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Mobile deposit services spread

By David McMillin ·
Friday, September 30, 2011
Posted: 3 pm ET

Some small banks are wising up to smartphone check deposits.

This week, First Tennessee Bank unveiled a new service that lets its checking account holders deposit paper checks via an iPhone. The service functions like other mobile deposit services you've probably seen. Simply take a picture with your iPhone, and send the image to the bank to deposit into your account.

For now, the service is free for all of the banks' checking account holders, but the bank will eventually charge all of its non-Premier Checking account customers 99 cents per check. The bank says it plans to develop the service for Android phones in the future.

On one hand, I think this type of announcement proves smaller banks can keep up with America’s biggest banks in terms of technological innovation and account features. On the other hand, I’m not sure if it really matters. Many banks -- big and small -- have begun requiring direct deposit in order to avoid monthly maintenance fees. As the number of account holders who arrange to have their paychecks electronically sent to them increases, is there a real need for mobile deposit? Also, in today's banking landscape, will customers really buy into another add-on service that adds more fees?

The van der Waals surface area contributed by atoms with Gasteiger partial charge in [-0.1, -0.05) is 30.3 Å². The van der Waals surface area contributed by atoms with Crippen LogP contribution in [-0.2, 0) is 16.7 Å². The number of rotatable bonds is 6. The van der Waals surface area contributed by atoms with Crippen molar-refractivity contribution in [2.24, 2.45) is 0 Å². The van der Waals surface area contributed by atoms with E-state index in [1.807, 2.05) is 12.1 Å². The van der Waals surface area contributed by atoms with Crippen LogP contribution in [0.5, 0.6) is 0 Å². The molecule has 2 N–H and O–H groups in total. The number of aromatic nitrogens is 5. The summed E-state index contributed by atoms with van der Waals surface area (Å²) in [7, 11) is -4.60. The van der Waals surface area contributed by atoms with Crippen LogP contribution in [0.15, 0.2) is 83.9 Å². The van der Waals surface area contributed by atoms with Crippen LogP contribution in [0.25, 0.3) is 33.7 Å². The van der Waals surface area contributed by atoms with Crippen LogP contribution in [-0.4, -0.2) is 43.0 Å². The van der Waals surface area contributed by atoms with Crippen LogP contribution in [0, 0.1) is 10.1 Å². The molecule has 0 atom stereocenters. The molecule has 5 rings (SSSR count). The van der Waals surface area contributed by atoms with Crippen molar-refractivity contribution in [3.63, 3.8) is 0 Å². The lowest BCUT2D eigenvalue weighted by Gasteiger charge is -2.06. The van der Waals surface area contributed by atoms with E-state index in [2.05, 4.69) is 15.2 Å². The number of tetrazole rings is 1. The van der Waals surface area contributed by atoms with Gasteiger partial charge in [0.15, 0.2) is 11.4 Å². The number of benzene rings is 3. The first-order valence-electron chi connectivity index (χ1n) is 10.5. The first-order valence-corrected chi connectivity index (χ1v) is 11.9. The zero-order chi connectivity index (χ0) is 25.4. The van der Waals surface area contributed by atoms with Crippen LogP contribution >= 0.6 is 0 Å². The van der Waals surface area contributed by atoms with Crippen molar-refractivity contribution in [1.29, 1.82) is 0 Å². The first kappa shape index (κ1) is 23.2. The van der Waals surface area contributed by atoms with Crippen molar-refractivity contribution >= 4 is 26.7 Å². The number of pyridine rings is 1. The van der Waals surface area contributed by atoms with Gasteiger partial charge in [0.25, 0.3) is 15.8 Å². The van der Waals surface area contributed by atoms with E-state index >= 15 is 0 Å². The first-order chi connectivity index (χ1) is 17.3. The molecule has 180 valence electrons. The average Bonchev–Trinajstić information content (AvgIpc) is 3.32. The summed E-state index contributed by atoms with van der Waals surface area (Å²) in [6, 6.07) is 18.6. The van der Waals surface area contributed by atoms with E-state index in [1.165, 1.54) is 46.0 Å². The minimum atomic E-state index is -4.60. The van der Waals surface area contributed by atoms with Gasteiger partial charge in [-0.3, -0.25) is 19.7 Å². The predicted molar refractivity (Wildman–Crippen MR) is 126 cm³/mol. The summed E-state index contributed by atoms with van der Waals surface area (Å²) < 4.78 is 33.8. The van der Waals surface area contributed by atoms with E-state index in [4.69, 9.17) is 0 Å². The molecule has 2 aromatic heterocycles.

Security questions linger for some customers, too. A comment from a concerned customer on the Tennessee-based bank's Facebook announcement of the service highlighted the worry of data breaches over the mobile airwaves.

Mobile deposit is a convenient option for consumers, but I'm curious to see if the service will continue to spread across the entire banking industry. While some account holders enjoy the ability to bypass that trip to the teller or ATM, I think the potential for security flaws and more fees will make mobile deposit’s impact relatively small.

What do you think? Are you a "smart" depositor? Or is your phone not a piece of your personal finances?

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